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One-to-One in the Workplace: Leading

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Leadership theories abound, but one definition of a leader to which most experts agree is this: Managers tend to maintain the status quo, while leaders effect positive change.

"The leader builds verbal bridges into the domain of his followers, convincing them of the correctness of his vision, and then persuades them to follow him back across the bridge into his own domain, a domain of ideas waiting to be realized."
—Marlene Caroselli, The Language of Leadership (HRD Press, 1990)

For centuries, leadership scholars have tried to determine what qualities leaders possess that others do not. The research is ongoing and has formed the basis of popular books such as The 7 Habits of Highly Effective People (Stephen R. Covey, Simon & Schuster, 1994). Leadership theories abound, but one definition to which most experts agree is this: Managers tend to maintain the status quo, while leaders effect positive change.

The best and most succinct depiction of this difference comes from the CEO of General Electric. Jack Welch once addressed his direct reports with a three-word dictum. "Don't manage!" he told them. "Lead." And then he left the room, to the consternation of several who didn't understand the difference.

We've aligned the scripts in this chapter with some interesting views of leadership:

  • "In calm water, every ship has a good captain." —Swedish proverb (Dialog 1: When a crisis erupts)

  • "A good leader takes a little more than his share of blame, a little less than his share of credit." —Arnold Glasow (Dialog 2: When a mistake has been made)

  • "The final test of a leader is that he leaves behind him in other men the conviction and the will to carry on." —Walter Lippmann (Dialog 3: When morale is low)

  • "A basic fact about negotiation ... is that you are dealing not with abstract representatives of the 'other side,' but with human beings." —Roger Fisher and William Ury (Dialog 4: When facing a tough negotiator)

  • "A leader's role is to harness the social forces in the organization, to shape and guide values." —Chester Barnard (Dialog 5: When the culture needs to change)

  • "The speed of the leader is the speed of the pack." —Yukon saying (Dialog 6: When people are not committed)

  • "The key to leadership today is influence, not authority." —Ken Blanchard (Dialog 7: When you need to persuade)

Ready to embark on a new chapter adventure? If so, get ready to effect positive change—if only in your thinking!

Dialog 1: When a crisis erupts

Scenario

We need leaders every hour of the day, every day of the year. But we especially need leaders when crises erupt. So diverse and frequent are the crises that erupt in business today that whole industries have evolved to deal with them.

Be Careful

Prussian military strategist Karl von Clausewitz warned, "Beware the brilliance of transient events." Before marshalling all your resources in response to a given event, ascertain whether the event merits such investment. When transient events lose their brilliance, they should not leave you blinded by unfortunate overreaction.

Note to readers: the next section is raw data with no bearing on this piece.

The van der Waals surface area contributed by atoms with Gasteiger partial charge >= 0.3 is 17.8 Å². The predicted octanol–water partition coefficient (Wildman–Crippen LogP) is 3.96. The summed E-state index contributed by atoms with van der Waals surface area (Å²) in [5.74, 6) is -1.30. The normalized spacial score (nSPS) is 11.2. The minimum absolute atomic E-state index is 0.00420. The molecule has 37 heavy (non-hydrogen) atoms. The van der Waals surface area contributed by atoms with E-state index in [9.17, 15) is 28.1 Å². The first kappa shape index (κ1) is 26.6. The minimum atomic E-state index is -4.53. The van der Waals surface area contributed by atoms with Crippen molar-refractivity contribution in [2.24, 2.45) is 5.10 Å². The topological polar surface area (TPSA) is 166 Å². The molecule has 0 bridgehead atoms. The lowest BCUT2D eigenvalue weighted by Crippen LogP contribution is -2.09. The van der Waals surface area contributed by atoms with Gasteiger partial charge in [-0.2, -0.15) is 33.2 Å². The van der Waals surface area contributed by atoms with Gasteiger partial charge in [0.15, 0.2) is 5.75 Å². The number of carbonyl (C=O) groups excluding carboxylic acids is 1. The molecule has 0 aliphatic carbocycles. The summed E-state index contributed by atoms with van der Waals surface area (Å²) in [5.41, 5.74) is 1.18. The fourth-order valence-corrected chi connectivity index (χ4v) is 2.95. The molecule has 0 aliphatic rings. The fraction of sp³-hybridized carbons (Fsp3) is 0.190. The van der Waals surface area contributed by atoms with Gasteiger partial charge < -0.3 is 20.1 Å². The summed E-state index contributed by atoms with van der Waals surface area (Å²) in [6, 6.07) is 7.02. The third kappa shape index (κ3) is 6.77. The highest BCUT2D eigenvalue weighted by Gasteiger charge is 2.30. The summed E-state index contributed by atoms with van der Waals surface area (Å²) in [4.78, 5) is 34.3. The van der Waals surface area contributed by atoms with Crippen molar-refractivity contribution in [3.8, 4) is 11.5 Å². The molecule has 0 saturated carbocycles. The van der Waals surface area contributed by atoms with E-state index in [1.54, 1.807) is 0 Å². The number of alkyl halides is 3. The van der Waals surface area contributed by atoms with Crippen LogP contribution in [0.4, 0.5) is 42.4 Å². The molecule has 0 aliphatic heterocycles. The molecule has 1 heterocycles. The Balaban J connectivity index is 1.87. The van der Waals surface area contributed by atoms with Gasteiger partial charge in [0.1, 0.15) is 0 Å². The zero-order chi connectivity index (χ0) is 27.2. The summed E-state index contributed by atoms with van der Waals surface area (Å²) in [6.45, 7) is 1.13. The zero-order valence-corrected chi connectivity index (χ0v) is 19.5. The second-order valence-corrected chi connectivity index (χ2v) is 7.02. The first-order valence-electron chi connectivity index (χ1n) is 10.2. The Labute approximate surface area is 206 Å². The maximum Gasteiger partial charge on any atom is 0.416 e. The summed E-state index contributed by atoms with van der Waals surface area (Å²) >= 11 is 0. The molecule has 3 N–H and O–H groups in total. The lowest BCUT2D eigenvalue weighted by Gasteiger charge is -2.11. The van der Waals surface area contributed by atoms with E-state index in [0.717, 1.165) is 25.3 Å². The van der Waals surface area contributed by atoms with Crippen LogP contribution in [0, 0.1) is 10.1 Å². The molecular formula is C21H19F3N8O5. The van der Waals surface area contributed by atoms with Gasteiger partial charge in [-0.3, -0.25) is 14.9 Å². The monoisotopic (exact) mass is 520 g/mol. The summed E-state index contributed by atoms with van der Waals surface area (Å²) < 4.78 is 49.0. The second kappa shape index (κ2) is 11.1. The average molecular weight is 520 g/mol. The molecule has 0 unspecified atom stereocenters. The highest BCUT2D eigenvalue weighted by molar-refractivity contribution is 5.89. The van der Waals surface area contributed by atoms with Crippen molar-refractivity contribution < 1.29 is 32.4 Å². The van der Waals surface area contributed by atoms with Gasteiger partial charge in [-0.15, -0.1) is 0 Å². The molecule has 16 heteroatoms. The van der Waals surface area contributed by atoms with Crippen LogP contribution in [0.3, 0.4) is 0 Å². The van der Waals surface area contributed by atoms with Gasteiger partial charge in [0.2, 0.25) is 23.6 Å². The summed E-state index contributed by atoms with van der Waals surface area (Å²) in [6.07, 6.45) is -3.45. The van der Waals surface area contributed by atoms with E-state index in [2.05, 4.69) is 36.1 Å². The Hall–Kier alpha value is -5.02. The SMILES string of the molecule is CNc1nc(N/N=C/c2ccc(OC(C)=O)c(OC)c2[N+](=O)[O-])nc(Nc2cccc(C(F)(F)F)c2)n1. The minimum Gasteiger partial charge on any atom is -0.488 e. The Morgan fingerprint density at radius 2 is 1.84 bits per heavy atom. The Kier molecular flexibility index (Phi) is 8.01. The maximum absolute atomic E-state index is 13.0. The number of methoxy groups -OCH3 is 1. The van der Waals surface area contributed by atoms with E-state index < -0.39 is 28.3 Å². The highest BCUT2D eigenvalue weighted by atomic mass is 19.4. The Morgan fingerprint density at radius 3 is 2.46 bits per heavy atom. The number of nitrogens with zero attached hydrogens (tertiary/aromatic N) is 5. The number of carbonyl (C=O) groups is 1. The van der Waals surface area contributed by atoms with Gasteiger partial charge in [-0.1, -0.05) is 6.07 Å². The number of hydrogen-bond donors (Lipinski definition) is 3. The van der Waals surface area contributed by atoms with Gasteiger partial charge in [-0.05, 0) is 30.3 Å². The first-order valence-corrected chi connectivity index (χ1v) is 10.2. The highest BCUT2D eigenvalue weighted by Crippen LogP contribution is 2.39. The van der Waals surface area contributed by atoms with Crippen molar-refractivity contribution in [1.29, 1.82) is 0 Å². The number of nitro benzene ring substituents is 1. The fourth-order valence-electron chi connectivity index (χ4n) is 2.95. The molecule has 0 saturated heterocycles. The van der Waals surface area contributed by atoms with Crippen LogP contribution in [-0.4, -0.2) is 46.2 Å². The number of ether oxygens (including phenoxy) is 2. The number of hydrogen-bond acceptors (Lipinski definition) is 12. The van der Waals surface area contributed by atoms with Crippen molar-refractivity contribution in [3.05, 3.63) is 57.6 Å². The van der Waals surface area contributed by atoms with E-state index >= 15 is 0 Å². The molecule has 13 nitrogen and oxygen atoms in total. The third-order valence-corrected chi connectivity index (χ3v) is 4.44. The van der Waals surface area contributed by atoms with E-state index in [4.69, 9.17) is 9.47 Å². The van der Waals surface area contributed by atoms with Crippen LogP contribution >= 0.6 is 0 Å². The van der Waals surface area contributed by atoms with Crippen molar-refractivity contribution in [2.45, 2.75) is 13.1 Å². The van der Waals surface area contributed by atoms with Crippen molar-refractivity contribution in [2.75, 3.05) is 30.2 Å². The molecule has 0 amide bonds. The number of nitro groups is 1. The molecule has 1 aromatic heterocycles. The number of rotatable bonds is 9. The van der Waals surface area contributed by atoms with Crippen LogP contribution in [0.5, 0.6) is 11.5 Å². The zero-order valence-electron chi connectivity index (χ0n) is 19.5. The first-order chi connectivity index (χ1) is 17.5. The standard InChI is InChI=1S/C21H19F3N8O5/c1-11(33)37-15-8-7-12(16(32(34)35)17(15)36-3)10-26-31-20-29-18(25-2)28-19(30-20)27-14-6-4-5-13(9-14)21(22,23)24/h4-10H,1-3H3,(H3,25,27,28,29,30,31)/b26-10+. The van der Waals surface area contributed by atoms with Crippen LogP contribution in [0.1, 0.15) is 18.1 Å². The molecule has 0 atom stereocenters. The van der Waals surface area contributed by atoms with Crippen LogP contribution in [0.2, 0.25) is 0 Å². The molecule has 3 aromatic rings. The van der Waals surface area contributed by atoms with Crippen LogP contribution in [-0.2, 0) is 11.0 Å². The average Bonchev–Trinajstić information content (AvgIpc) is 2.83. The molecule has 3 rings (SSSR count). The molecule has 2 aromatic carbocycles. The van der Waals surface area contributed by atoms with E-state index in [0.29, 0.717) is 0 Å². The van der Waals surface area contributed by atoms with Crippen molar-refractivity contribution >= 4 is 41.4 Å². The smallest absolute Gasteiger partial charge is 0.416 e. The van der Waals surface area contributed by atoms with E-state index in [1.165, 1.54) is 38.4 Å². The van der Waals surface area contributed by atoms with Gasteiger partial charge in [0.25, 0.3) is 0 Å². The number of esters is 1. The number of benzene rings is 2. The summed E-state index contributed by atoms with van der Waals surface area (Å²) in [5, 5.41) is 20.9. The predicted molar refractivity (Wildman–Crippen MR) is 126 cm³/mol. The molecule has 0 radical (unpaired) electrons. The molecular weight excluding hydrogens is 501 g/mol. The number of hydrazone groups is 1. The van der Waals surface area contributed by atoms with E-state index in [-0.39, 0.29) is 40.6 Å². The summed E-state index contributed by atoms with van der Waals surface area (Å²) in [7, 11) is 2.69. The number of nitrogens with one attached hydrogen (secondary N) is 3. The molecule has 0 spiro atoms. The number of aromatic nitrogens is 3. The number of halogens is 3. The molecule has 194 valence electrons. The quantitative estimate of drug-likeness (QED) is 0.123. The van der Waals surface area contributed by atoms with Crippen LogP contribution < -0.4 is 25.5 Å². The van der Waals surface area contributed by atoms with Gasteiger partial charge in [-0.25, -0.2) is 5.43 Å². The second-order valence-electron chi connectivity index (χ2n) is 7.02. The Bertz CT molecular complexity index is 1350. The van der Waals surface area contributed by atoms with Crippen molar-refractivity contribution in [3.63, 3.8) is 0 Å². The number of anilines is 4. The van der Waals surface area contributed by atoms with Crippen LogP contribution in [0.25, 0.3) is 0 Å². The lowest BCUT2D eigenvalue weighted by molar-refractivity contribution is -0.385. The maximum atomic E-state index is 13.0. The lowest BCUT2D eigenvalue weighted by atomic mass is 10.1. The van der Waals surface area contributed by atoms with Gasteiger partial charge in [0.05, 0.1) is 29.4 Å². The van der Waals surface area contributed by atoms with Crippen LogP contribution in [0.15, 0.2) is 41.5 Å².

No matter what the crisis, we need to turn the historical clock back 500 years to the words of Italian statesman and author of The Prince, Nicolo Machiavelli: "In the beginning," he so wisely observed, "problems are hard to diagnose but easy to cure. With the passage of time, they become easier to diagnose but harder to cure."

In this scenario, you're meeting with your team, responding to a crisis you've already anticipated.

What the Experts Say

"If I just give you hyperbole, it's going to come off as spin." Corporate consultant Michael Sitrick, "The Wizard of Spin" and CEO of Sitrick and Company encourages the use of facts in lieu of self-protecting statements.

Strategies

Whether it's as globally devastating as an oil spill or a tire recall, or as localized as the hospitalization of a chief executive, a crisis can bring production and profits to a standstill—unless there's a contingency plan in place. As the leader in this situation, you've already done the hard part—you've planned the work. Now it's time to work the plan. The situation has you meeting with your crisis response team, deciding the next steps.

Be Careful

Know that a "No comment" has both an upside and a downside. The upside is that you're protected from the careless slip of the tongue. The downside is that the comment implies you have something to hide.

The strategies involve Preparing a Press Release and Conducting the Interview.

Figure 3.1 When a Crisis Erupts.

Further Considerations

If possible, tape record a live interview. Should a subsequent dispute arise, you'll have your words on record.

Consider hiring a PR firm if the crisis has reached critical proportions.

Spend time learning cause and even more time exploring possible effects.

When the dust has settled and you have a chance to evaluate the interview with your team, ask these questions:

  • Was the objective clear? Was it met?
  • What good came or could come out of this?
  • What potential harm might ensue?
  • What did we learn?
  • What else needs to be done?

Ask Yourself

  • Is this a true crisis or am I overreacting?
  • Have I benchmarked—i.e., learned what others have done in comparable circumstances?
  • What could I do better next time?
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